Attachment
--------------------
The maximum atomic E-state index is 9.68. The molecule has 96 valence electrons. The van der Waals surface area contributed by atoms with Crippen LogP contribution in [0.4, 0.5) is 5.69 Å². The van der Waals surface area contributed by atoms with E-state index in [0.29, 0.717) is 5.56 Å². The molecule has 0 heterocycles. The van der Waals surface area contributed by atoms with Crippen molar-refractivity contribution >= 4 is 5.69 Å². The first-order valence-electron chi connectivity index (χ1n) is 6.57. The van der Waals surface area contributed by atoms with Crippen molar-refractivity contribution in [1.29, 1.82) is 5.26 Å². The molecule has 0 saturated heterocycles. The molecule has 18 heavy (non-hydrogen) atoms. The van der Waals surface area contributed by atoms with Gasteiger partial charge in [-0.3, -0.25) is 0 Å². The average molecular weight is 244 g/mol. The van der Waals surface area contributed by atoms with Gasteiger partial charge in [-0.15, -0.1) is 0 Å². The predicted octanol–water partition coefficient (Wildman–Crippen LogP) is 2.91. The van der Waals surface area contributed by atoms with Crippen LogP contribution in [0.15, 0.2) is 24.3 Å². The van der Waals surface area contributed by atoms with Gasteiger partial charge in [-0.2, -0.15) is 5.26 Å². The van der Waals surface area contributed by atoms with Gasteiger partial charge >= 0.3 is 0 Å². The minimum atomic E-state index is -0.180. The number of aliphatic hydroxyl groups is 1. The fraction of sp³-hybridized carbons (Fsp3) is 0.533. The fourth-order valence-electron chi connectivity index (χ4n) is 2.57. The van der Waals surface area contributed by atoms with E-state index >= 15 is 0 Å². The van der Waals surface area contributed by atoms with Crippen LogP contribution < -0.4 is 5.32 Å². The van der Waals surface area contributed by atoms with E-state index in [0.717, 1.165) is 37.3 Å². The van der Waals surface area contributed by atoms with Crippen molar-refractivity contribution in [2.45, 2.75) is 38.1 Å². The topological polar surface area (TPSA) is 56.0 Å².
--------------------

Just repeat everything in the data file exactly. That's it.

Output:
The maximum atomic E-state index is 9.68. The molecule has 96 valence electrons. The van der Waals surface area contributed by atoms with Crippen LogP contribution in [0.4, 0.5) is 5.69 Å². The van der Waals surface area contributed by atoms with E-state index in [0.29, 0.717) is 5.56 Å². The molecule has 0 heterocycles. The van der Waals surface area contributed by atoms with Crippen molar-refractivity contribution >= 4 is 5.69 Å². The first-order valence-electron chi connectivity index (χ1n) is 6.57. The van der Waals surface area contributed by atoms with Crippen molar-refractivity contribution in [1.29, 1.82) is 5.26 Å². The molecule has 0 saturated heterocycles. The molecule has 18 heavy (non-hydrogen) atoms. The van der Waals surface area contributed by atoms with Gasteiger partial charge in [-0.3, -0.25) is 0 Å². The average molecular weight is 244 g/mol. The van der Waals surface area contributed by atoms with Gasteiger partial charge in [-0.15, -0.1) is 0 Å². The predicted octanol–water partition coefficient (Wildman–Crippen LogP) is 2.91. The van der Waals surface area contributed by atoms with Crippen LogP contribution in [0.15, 0.2) is 24.3 Å². The van der Waals surface area contributed by atoms with Gasteiger partial charge in [-0.2, -0.15) is 5.26 Å². The van der Waals surface area contributed by atoms with Gasteiger partial charge >= 0.3 is 0 Å². The minimum atomic E-state index is -0.180. The number of aliphatic hydroxyl groups is 1. The fraction of sp³-hybridized carbons (Fsp3) is 0.533. The fourth-order valence-electron chi connectivity index (χ4n) is 2.57. The van der Waals surface area contributed by atoms with E-state index >= 15 is 0 Å². The van der Waals surface area contributed by atoms with Crippen LogP contribution < -0.4 is 5.32 Å². The van der Waals surface area contributed by atoms with E-state index in [0.717, 1.165) is 37.3 Å². The van der Waals surface area contributed by atoms with Crippen molar-refractivity contribution in [2.45, 2.75) is 38.1 Å². The topological polar surface area (TPSA) is 56.0 Å².